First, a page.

As Shaun previously spoke to us about, series four of Shaun Micallef’s Mad As Hell continued to move from a “news show” to more of a editorial or commentary on the week’s news. Along with the expert characters and sketch-show snippets, it was a brilliant season, and rated very well for the ABC.
Here are the top 11 moments from this season, as un-democratically not voted by you:
11. The Feisty Award
After Emma Alberichi had a particularly difficult interview on Lateline with someone who wouldn’t denounce terrorism, she was complimented by Tony Abbott as being “feisty”. Shaun wanted to help reclaim the word for all women, so it couldn’t be seen as sexist, and dedicated The Feisty Award – “for excellence in a man’s recognition of a sassy lady who says something he agrees with.” Shaun was the inaugural (and only) winner in Episode 4, for retweeting a tweet from Sarah Hanson-Young about how much she enjoyed the show.
10. Dolly Norman, Jacqui Lambie’s advisor
With Jacqui Lambie making plenty of headlines with her political stances and dispute with and eventual exit from Palmer United, her “chief advisor” Dolly Norman (Roz) (first in Ep3) was on hand to… explain… Jacqui’s stance on many issues. It was certainly grass-roots advice Dolly was giving, with a lunch lady vibe to go with it. (Video)
9. Shaun scamming a dating site victim (Ep 2)
With the ACCC noting that online dating websites were becoming a hotbed of scammers, Shaun interviewed Pauline O’Grady (Emily) who was herself a victim, sending hundreds of thousands of dollars to a scammer. We soon got another side to Shaun’s character, as he took the opportunity to gain Pauline’s trust and exploit her kindness for his own financial gain. It was very cleverly written, as we were slowly taken down the garden path to where “Shaun’s” mind was at.
8. Media Sasquatch
Shaun tried to use “Media Watch” as his segment name to talk about the death of community TV (Ep 1) and Fairfax regional papers (Ep 7), but Paul Barry was having none of it. It makes no sense, but it’s absurd enough to be perfect.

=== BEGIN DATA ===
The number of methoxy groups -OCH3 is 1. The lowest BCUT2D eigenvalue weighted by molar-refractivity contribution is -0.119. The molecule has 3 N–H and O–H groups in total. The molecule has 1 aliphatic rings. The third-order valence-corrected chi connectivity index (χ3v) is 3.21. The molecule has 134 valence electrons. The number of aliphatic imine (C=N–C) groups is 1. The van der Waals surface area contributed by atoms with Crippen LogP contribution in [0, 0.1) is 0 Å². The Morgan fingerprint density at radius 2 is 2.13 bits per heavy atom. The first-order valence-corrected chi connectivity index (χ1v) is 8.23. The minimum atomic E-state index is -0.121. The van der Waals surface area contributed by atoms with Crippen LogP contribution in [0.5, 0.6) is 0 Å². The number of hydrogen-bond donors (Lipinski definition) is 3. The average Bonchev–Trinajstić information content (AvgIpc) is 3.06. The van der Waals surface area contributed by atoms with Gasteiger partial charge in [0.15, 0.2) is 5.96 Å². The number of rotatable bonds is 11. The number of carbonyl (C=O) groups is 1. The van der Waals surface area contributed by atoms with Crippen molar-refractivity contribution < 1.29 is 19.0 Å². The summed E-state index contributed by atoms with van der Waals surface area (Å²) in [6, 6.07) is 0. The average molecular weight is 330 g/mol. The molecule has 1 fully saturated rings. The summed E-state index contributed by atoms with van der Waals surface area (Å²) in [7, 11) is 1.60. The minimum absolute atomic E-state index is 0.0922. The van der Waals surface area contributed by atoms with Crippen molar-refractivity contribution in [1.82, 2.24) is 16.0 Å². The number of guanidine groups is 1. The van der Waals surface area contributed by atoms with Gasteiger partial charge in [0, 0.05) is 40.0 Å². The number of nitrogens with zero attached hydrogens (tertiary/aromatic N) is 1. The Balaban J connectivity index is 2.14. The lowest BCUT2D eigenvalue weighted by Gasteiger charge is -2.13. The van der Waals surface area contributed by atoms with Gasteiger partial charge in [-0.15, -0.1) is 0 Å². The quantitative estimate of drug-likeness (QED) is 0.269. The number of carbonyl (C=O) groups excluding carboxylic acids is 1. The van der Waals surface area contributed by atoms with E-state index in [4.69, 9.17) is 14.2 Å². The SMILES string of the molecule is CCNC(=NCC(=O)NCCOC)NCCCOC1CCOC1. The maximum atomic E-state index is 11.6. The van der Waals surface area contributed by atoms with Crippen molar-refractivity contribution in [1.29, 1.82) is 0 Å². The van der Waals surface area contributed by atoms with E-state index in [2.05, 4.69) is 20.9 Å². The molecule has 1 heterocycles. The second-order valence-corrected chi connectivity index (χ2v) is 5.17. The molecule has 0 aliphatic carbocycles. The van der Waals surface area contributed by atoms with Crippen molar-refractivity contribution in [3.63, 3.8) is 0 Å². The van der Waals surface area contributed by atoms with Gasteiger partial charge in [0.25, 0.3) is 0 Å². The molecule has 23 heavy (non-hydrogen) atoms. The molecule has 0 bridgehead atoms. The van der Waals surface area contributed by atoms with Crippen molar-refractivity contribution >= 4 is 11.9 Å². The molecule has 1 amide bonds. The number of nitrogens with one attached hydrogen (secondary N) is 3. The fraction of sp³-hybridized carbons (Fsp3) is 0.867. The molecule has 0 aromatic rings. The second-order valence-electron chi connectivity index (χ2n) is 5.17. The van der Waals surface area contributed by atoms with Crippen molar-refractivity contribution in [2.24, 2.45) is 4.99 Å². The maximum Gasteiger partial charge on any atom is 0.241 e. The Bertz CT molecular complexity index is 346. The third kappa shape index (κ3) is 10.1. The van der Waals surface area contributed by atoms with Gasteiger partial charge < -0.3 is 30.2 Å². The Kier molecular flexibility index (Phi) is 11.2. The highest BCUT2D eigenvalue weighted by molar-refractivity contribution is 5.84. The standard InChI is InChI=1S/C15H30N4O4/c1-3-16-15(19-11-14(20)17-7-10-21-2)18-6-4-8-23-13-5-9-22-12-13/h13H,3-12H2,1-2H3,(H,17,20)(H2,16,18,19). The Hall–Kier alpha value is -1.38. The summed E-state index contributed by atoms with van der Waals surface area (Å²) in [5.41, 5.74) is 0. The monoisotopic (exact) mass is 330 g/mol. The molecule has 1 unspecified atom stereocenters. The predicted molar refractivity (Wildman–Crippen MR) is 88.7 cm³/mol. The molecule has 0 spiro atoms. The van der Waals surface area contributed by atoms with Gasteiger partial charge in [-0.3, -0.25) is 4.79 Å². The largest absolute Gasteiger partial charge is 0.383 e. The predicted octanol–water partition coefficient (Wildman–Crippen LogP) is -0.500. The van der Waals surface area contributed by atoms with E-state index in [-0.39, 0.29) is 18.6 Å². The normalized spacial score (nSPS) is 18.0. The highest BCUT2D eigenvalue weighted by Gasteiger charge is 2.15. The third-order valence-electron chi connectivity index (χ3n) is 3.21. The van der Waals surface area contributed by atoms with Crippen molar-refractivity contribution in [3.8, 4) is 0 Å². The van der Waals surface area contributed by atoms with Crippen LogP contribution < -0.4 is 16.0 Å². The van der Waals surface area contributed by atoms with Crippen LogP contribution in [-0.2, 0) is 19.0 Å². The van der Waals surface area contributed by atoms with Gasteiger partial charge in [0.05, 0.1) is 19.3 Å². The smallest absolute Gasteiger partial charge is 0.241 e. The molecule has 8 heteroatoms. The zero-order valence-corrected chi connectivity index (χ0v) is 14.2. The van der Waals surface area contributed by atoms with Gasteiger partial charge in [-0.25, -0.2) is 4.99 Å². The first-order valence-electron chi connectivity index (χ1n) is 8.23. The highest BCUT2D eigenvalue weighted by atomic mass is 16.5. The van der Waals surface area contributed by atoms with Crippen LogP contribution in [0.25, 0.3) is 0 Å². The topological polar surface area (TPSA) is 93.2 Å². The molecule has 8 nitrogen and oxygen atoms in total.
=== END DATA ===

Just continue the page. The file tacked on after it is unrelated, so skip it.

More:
7. Our/Their ABC
Only a few months before the season began, the ABC updated their idents to the theme of “#ourABC”, often with graphics of a person doing something they love, labelled as being “their ABC”. Could the Mad team help themselves? Thankfully not.
Henrietta and Walter’s ABC (Ep 2) – a retired couple sitting in their comfy chairs, reading
Colin and Angie’s (Ep 3) – two youths stealing a television
Kaylie’s (Ep 4) – throwing up after a big night out
Adam’s (Ep 6) – stranded and injured rock climbing, à la 127 Hours
Ali’s (Ep 9) – heavy metal band performing
6. Two Ronnies
Amongst all of the brilliant monologues and interviews, Mad As Hell still has the time for a few single story word-play jokes. As a full stop to these punch lines, long time Micallef fans got a treat starting in Episode 6 – a cut away of Shaun and Francis as “The Two Ronnies”, originally from The Micallef P(r)ogram(me) (and before that, real people with many punch lines in the same vein), was brought out of the archive, achieving exactly the same purpose as it had done in that show.
5. A Day in the life of Caspar Jonquil
Caspar (Tosh) has been popping up on Mad As Hell for a while, long the voice of the AM radio talkback callers. He finally got his own biopic in the final episode, and we got a insight into his life – spying on his neighbour Spakfilla Vole, frequenting the business of Chloris Webbler and Gwen Cribbage, and having neighbourhood watch shoot-outs with Larry and Evagnie Sideburns – all favourite characters who have been part of the show since the beginning. (Video)
4. Shaun’s Hair Whispering
One of the strangest phenomena to surface recently, “whispering videos” are used by a select group of people to ease tension by watching people perform quiet, repetitive tasks such as hair brushing. The head of light entertainment used the method to also inform Shaun of the show’s reduced budget for next year, and Shaun tried it himself.
3. AFP Officer Tony
The series included a number of nods to the recent increase in national security, with the opening titles being prefixed with the terror threat indicator. To aid with the security at the ABC, Tony from the AFP (Stephen Hall) kept an eye on proceedings, initially fan-boying with Shaun over his previous roles (Milo, Fabio, Poida?).
He then prevented Shaun from talking to his Hypothetical panel of people with head coverings (in the interest of national security) (Ep 3) (Video), cut the string of a Yo-yo champion, in case she “garotted” Shaun (Ep 7), and tasered more than four people (including Shaun as Christopher Walken). (Video)
2. Darius Horsham
First appearing last season, Darius had a staring role all season, as Mathias Cormann’s spokesperson (and impersonator) as a number of economic reforms were pushed through. His line “don’t be an economic girly man”, taken from Arnie himself, was picked up by Mathias in an interview, putting Mad As Hell at the centre of the very zeitgeist they were satirising. (Video)
1. Bill Shorten’s Zingers
Shaun first noted the “burn” of Bill’s pithy press conference one-liners in the second episode, but as the season progressed, and Bill kept dishing them out, Shaun treated each with the finger guns they deserved. By the last episode, even Bill was defending “Shaun Mick-alifs” right to air “Bill’s Zingers”, again completing the referential circle. (Bill later made up for mis-pronouncing Shaun’s name by purposely doing so as “Shane Mcaulif”, like in The Micallef P(r)ogram(me) and throughout his career.) (Video)
A shout out to the War Is Hell segment, which was worth the expensive graphics to see Shaun lip-sync along with Edwin Starr’s song each week, once with dancing okra.